Local officials are watching closely to see if she will appeal last week's controversial court ruling.
"We talk about it all the time. It would be nice to see some action on it this time," said Chicago Police Superintendent Garry McCarthy.
Superintendent Garry McCarthy says "action" should include an appeal by Attorney General Lisa Madigan of last week's ruling by a federal court three-judge panel forcing Illinois to become the last state in the nation to legalize the concealed carry of firearms.
"Just because 49 states did it doesn't make it right," said McCarthy. "Does anybody think it's right -- the amount of gun violence that exists in this country?"
Six days ago, before the Newtown massacre, the judges by a 2-1 vote overturned the Illinois law and ordered state lawmakers to fashion new regulations under which residents could carry concealed handguns.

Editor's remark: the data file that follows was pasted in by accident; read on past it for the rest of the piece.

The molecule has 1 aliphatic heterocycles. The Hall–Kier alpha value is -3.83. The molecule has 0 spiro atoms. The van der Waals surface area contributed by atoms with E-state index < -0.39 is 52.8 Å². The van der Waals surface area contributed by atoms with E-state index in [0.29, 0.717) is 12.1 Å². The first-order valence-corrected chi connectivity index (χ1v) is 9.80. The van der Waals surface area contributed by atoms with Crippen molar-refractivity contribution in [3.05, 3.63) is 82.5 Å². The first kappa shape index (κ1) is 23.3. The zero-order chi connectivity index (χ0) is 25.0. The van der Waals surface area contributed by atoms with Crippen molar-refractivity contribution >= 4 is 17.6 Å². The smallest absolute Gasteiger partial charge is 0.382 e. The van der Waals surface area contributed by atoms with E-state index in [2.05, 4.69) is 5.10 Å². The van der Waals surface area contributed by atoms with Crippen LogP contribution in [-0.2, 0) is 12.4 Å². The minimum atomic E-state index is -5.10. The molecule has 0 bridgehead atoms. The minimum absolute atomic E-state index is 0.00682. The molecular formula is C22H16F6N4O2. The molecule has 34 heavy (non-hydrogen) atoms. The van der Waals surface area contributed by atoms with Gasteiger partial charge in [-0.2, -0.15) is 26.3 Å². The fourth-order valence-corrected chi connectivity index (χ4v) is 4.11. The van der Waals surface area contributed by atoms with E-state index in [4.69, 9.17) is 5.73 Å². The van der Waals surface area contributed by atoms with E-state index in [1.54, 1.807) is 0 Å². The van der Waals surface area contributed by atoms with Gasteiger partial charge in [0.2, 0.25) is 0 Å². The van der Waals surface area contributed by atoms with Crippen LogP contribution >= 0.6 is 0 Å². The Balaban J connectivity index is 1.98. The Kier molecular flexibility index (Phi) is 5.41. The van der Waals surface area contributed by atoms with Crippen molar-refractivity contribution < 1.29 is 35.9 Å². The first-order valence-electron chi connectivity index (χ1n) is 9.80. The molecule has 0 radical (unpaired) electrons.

Chicago Mayor Rahm Emanuel, who addressed Monday's police cadet graduation, says city lawyers would assist Madigan if she decides to appeal the ruling.
"I do not want to see more weapons on the street, more guns on the street that make your job all the more difficult," said Emanuel.
The attorney general has 14 days from last Tuesday to ask all seven appeals court members to review the ruling, or 90 days to appeal directly to the U.S. Supreme court, or she can choose to do nothing. That would force state lawmakers to write rules for concealed carry within six months.
"When Illinois citizens have firearms, i don't think you're going to see any major conflicts other than the fact that the criminals are going to go find something else to do," said Richard Pearson of the Illinois State Rifle Association.
Governor Pat Quinn would not offer an opinion on whether Madigan should appeal the concealed carry ruling. The governor says the focus in Illinois should be on banning assault weapons and high capacity magazines.
"This is the moment to do it. I really would like to see in the coming month, the members of the general assembly band together on behalf of public safety," said Quinn.
An attorney general's office spokeswoman said that Lisa Madigan is still reviewing the ruling. "We are thoroughly analyzing the opinion and the law in this area as we consider next steps," spokeswoman Natalie Bauer said in a statement.